pageants and the like.

            Conceptualized thus

            San Remigio: with nature-endowed environs rich and abundant with God-showered blessings: “rugged” topography and Baguio-City like climate, Array of Caves and Rock Boulders (Igbaclag, Igtulahong, Bato Cueva, Bato Ingka, Igmatindug, Bato Sumpit, Bato Bintana, Bato Sumakwel, Bato Tarawis, to name a few; Falls, Rivers, Brooks, Rivulets, Streams, Panoramic Vistas and idyllic sceneries. Gemstones. Wild Flora and Fauna.

            Heroic folktales and Quasi-medical healing prowess “busalians” herbolarios”,”babaylans”, “mariit, “ma-arams”.

            Strong-willed, sturdy-built men. Demure and typically rural lasses. Intellectually-endowed professionals. All adventurous in spirit. Never yielding to adversities.

            Many have sojourned to distant places. All wishes to be back and be enlivened, once more, by the glory that is home. All bask at the grandeur that were told in tall tales to listeners who become enthralled and mesmerized by these “stories”. With mouths wide agape and with hearts and mind bewildered, they too, think, nay dream, of someday also going out and surely coming back!

            Home! To San Remigio! Where, like a flock of birds, no several flocks of birds of varying species (of course with a flotilla of colors, shapes and sizes), they gather atop season-bearing trees: bita, kamonsil, luboy, inyam…

            So colourful! So noisy. All with stories to tell.

            No one is listening.

            Yet all are contented. To be home. And to be away again. Soonest!

That’s HAMBARO SA SAN REMIGIO. Originally spelled with an O, it came to pass that the word was handed over with a “tight” pronunciation. Recent generations came to mistake the O for U. Just the same, albeit the Staccato Rrrrrrrrrrrrrrrrsss of San Remigionhons, they “flocked “to their “trees” last December 11-12, 2014.

            And there were revelries – plenty! And they talked about anything endlessly, noisily. And above all, they talked about their dreams. For this is that grandiose dream, the legacy for which people San Remigio shall be known for: A land full of pride. Rich in nature. Abundant with blessings. A people worthy enough to emulate: Aspiration-driven. Ambitious. Rural in orientation. Urbane in mold. Above all, Godly!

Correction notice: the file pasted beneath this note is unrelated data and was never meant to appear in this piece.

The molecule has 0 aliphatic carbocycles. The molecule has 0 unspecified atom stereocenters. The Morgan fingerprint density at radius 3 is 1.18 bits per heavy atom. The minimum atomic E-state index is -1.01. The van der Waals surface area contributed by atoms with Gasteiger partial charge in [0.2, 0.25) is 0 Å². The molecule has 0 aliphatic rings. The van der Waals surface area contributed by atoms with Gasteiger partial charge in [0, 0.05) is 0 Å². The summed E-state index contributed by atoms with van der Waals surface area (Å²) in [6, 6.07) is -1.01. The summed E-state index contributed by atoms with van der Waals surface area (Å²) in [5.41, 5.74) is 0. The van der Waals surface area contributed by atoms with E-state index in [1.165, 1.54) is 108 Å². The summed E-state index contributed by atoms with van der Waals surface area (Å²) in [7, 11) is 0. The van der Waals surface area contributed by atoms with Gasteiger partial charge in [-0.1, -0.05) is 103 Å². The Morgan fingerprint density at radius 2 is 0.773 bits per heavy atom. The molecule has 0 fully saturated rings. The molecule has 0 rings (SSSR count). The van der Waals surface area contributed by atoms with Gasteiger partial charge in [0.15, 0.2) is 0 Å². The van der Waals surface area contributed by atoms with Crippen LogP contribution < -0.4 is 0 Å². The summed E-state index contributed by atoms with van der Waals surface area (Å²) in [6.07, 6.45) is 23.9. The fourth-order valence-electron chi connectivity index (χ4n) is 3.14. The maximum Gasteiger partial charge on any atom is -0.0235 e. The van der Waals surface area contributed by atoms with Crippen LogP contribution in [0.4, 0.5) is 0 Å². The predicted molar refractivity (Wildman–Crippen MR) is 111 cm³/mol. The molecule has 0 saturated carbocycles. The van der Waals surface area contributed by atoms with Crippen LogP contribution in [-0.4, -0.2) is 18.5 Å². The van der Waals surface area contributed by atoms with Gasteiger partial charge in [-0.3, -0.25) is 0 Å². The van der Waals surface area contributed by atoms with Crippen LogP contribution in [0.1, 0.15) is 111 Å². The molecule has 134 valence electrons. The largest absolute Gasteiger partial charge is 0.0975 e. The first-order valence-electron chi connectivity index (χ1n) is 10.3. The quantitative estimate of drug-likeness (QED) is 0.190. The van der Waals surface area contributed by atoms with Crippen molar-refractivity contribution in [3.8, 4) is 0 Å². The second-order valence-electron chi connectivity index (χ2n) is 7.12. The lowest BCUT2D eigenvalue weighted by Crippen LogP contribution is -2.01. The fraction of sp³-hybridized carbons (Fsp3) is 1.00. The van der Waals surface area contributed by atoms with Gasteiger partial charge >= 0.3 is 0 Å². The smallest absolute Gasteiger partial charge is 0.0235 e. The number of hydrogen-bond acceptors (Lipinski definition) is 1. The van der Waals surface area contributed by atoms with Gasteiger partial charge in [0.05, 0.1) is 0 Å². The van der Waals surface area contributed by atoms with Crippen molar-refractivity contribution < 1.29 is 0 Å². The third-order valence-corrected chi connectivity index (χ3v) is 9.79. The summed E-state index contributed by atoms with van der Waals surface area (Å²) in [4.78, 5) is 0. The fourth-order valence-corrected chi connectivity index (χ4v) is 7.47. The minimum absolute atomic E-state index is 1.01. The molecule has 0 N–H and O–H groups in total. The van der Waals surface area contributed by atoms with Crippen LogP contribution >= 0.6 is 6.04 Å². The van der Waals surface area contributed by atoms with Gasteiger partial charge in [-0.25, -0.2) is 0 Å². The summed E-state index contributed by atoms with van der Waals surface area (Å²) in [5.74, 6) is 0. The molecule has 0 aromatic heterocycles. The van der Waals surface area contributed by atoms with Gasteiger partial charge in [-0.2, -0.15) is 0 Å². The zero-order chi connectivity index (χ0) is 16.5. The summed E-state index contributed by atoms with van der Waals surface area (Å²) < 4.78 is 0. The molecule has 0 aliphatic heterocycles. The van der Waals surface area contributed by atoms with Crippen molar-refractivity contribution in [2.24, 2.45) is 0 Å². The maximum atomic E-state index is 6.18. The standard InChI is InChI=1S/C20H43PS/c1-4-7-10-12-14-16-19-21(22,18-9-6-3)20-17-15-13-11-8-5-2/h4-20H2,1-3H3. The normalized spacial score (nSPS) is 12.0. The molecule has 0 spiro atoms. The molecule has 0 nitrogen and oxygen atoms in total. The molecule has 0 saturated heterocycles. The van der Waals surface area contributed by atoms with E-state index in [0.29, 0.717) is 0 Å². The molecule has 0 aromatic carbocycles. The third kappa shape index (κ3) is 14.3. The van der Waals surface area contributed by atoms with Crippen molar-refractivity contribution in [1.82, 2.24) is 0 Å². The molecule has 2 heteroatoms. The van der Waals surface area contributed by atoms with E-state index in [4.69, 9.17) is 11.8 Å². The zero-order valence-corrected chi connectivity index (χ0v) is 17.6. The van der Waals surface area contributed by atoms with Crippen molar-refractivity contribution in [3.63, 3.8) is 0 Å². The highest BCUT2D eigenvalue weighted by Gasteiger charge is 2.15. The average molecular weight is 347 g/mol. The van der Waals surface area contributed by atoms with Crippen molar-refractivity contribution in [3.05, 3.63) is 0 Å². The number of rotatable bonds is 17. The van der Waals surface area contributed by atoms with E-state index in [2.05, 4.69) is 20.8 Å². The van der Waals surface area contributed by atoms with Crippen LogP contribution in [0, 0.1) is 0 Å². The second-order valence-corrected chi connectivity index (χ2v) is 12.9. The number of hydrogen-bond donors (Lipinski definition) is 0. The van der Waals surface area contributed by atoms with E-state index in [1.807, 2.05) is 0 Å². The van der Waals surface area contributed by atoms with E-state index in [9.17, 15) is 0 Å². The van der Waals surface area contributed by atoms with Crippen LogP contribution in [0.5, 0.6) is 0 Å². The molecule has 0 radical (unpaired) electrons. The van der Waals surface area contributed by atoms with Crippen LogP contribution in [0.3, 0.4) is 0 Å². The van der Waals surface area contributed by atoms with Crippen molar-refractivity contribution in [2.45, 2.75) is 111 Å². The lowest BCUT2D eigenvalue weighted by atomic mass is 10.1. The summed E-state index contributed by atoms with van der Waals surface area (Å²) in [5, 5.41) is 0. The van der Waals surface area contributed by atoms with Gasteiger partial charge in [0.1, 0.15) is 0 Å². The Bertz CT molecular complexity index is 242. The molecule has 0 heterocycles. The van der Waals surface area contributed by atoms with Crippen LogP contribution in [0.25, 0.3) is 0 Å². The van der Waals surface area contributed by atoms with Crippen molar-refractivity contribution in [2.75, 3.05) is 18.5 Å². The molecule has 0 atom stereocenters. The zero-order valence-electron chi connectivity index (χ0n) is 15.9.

Almost Perfect.

Almost!

            And so everyone came and witnessed the long-awaited “Street Dancing” a la “Mar di-gras”, in a unique festival called “Hambaro”. Teenage boys and girls donning bird-like costumes (A-la Mulawin or Encantadia or Enteng Kabesote),dancing to the beat of gongs and drums, or to the rhythm of bamboo percussion instruments, or “buhos” wrapped-whatever that is which produce some rhythmic sounds. They gathered, with foods and drinks (San Remigionhons are mild drinkers) with tall tales, with old scores to settle.

            For two days. And they were off once more for further sojourns. To places distant and unknown.

            Two nights and days.

            Of revelries.

            Of Hambaro.

            And then, once more,

            Silence. And slumber. And dreams. And wait.

            For another three years. And again, another HAMBARO!

Sort of an EPILOGUE

            People are most beautiful when they sing. It is by their song with which they shall be known.

https://www.youtube.com/watch?v=j_ZjorB0DOk